Skip to main content

Vaccine doses for 'everyone' this fall, B.C. minister says as next COVID-19 wave approaches

With researchers anticipating another COVID-19 wave this summer, B.C. health officials are once again urging the public to get vaccinated – especially the 1.3 million residents sitting on unused booster invitations.

The independent COVID-19 Modelling Group has predicted the Omicron subvariant BA.5, which is believed to account for the majority of new cases, will fuel another wave that could peak in August, though it's unclear what impact that will have on the province's already strained health-care system.

"My prediction is that the cases are going to go up, hospitalizations are going to go up, but my current hope is that it won't be as bad as the BA.2 wave," researcher Dr. Sarah Otto told The Canadian Press last week. 

On Monday, B.C. Health Minister Adrian Dix said the province's pandemic response planning is currently focussed on the likelihood of a "very challenging fall," and suggested second boosters will be a key aspect of the government's strategy.

"Everyone should be planning to get another dose in the fall – everybody," Dix said during a news conference related to the development of a new hospital in Surrey

The minister suggested the next booster could be tailored to particular strains of COVID-19, similar to annual flu shots, but noted the current vaccines have proven effective at decreasing the chances of hospitalizations and severe illness through a series of variants and subvariants.

Asked whether the government could bring back any of its previous COVID-19 restrictions, such as the indoor mask mandate, Dix said the province will once again be following the advice of public health officials.

"No option is ever excluded," he added, noting that officials still recommend mask use indoors.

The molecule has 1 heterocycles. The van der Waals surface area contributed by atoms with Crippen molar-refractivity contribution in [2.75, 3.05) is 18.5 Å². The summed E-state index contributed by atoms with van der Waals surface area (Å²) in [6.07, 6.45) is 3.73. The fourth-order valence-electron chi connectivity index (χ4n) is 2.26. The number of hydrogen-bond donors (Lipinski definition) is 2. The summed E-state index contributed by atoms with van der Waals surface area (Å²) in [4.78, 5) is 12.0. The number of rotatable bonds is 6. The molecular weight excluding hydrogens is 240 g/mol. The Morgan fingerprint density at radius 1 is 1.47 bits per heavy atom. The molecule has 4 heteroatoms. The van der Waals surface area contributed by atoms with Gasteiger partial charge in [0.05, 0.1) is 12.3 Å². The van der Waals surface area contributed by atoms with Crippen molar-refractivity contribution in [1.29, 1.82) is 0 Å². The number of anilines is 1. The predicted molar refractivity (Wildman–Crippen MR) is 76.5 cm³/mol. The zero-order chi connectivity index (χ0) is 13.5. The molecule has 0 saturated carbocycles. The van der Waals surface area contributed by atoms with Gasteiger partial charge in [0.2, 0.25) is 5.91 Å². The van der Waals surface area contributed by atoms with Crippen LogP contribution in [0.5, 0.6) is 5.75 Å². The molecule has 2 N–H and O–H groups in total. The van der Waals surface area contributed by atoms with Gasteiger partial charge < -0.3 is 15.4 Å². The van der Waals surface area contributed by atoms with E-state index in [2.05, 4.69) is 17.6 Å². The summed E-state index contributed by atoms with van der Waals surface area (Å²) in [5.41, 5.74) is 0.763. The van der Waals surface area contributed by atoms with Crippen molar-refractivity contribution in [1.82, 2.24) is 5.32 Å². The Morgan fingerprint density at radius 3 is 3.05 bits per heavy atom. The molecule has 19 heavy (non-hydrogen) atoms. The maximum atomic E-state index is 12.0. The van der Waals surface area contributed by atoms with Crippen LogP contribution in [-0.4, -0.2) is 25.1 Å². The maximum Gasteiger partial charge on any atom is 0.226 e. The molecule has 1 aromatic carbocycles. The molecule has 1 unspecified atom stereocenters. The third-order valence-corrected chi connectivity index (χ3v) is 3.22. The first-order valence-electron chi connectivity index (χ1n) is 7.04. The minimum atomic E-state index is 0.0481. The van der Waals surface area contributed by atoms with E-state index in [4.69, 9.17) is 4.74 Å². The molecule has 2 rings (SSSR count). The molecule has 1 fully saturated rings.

"I'm the minister of health, I have access to a lot of information about health care; I wear masks in indoor public spaces," Dix said.

In the meantime, the minister pointed out there remain more than a million British Columbians who have, for whatever reason, not responded to their invitation for a first booster.

"Right now, it's important if you're called to get your vaccine – fourth, third, second or first – to get it," he said.

COVID-19 hospitalizations have been on the decline for weeks, though the province has recently recorded an increase in the number of health-care workers sidelined by illness. Some 16,400 health workers took at least one day off work during the week of June 20, Dix said, up from the approximately 15,000 recorded a few weeks prior.

The highest levels of illness are being recorded in regions with higher transmission, in particular Northern Health, Interior Health and Island Health.

Hospital Employees’ Union co-ordinator of policy and planning Mike Old said health-care workers are facing an “alarming” situation when it comes to COVID-19.

“We’re seeing health-care vacancies due to illness that we haven’t seen since late January,” he said. “Workers are really, really burned out.”

Old said a poll of their members found one in four said their employers don’t backfill for illnesses or other vacancies, and one in three are thinking about leaving health care in the next two years.

“It’s really important that members of our community understand that when they’re protecting themselves against the transmission of COVID, they’re also protecting our health-care system,” he said. “Our health-care workers need all the help they can get.”

BC Nurses' Union president Aman Grewal said nurses are also burnt out and short staffed, and while hospitalizations are lower compared to the past, there are still COVID-19 patients needing high-level care.

“This hasn't gone away. There is another wave happening, and there may be another one in the fall,” she said. “We’re seeing less and less people wearing face masks as well. And they’re gathering and going out in public spaces that they weren’t before, so the spread is happening.”

Grewal said with the current short staffing, nurses may be taking on others’ assignments as well.

“There hasn’t been a break for our nurses at all,” she said. “They are going to get worn out, they are going to get tired, they are exposed to the virus, and they will get sick.”

Both health-care unions said investing in recruiting and retaining workers is critical. 

After two years of the pandemic, public health care has been strained across Canada, with staffing issues leading to delayed treatments and, in some cases, temporary emergency room closures

Dix said B.C. is making preparations to shore up "every facility in our health-care system," while recruiting and training more workers to brace for whatever pandemic-related curveballs may arise during the next respiratory illness season.

"We are planning for what we're going to face in the fall," he said, "but we don't know what we're going to face in the fall." Top Stories

Stay Connected